5 Kinds of Medical Care Someone With Severe Dementia May Still Need
You already know that your loved one's doctor can't really cure or treat severe dementia. And routine screenings for breast, cervical, colon, and prostate cancer are no longer recommended for adults over age 75 (it's now advised to consult with one's physician on an individual basis). But that's not to say an older loved one with dementia needs no medical care at all. These often-overlooked kinds of medical care can add greatly to quality of life:
1. Routine dental cleanings and care
Reason: Untended infections can cause pain and delirium, and even death if the brain is affected. Your loved one may not be able to articulate the presence of a dental problem, which means the infection could run rampant before it's detected.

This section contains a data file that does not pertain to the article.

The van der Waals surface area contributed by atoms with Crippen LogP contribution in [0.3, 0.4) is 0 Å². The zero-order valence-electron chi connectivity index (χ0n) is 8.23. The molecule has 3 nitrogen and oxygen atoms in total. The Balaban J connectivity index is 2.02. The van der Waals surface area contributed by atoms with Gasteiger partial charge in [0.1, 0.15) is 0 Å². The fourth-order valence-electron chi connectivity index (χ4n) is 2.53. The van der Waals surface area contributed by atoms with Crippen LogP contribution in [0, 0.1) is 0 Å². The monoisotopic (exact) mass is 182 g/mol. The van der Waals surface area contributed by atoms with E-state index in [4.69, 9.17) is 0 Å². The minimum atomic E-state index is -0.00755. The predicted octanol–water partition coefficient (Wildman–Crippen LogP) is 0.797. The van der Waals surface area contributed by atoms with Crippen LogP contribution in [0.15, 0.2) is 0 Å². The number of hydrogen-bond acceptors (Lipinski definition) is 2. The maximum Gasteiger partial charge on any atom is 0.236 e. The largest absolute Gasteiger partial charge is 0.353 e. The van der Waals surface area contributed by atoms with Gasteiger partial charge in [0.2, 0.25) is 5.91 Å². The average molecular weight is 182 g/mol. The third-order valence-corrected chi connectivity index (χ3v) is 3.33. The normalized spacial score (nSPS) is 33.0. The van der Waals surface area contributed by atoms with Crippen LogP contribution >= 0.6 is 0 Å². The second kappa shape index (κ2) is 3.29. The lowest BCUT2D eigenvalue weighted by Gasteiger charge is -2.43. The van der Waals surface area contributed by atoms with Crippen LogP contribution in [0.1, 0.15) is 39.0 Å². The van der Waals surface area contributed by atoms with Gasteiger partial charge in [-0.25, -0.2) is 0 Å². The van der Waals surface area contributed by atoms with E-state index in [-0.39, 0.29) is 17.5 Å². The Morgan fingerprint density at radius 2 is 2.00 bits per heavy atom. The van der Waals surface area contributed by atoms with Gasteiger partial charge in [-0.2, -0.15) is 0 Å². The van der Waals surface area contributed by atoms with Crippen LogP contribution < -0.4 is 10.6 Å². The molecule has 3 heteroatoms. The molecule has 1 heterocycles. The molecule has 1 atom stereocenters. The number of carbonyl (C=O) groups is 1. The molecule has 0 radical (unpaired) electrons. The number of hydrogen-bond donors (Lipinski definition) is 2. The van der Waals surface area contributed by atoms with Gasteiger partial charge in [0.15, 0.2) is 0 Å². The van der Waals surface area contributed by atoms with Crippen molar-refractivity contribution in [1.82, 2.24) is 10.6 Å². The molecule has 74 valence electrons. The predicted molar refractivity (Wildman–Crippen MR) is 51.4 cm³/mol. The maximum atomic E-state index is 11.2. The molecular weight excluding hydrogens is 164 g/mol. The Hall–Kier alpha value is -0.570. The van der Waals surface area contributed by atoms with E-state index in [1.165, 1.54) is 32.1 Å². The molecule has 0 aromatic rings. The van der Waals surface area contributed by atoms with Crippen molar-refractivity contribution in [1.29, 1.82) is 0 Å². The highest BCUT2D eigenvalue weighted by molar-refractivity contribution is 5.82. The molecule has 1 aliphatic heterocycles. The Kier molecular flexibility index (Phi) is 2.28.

2. Eye care
Reason: Vision problems are a common cause of increased agitation and confusion, as well as falls that lead to broken bones. If your loved one wears glasses, be sure they're kept clean and in good repair. An eye doctor may also be able to screen for progressive eye conditions, depending on your loved one's condition.
3. Flu shots
Reason: Frail, older adults tend to have compromised immunity. Flu is a preventable disease, and uncomfortable when it's experienced.
4. Podiatry care
Reason: Older feet can develop infections in the toenail beds. Unclipped long nails can be a falling hazard. And diabetics need routine inspections for cuts and scrapes that can lead to infection; left untreated, the person may be at risk for amputation.
5. Visual inspection for bedsores
Reason: People who spend the majority of time in wheelchairs, chairs, or bed are at high risk for pressure sores. If you can't do this inspection yourself, it's wise to have a professional do so.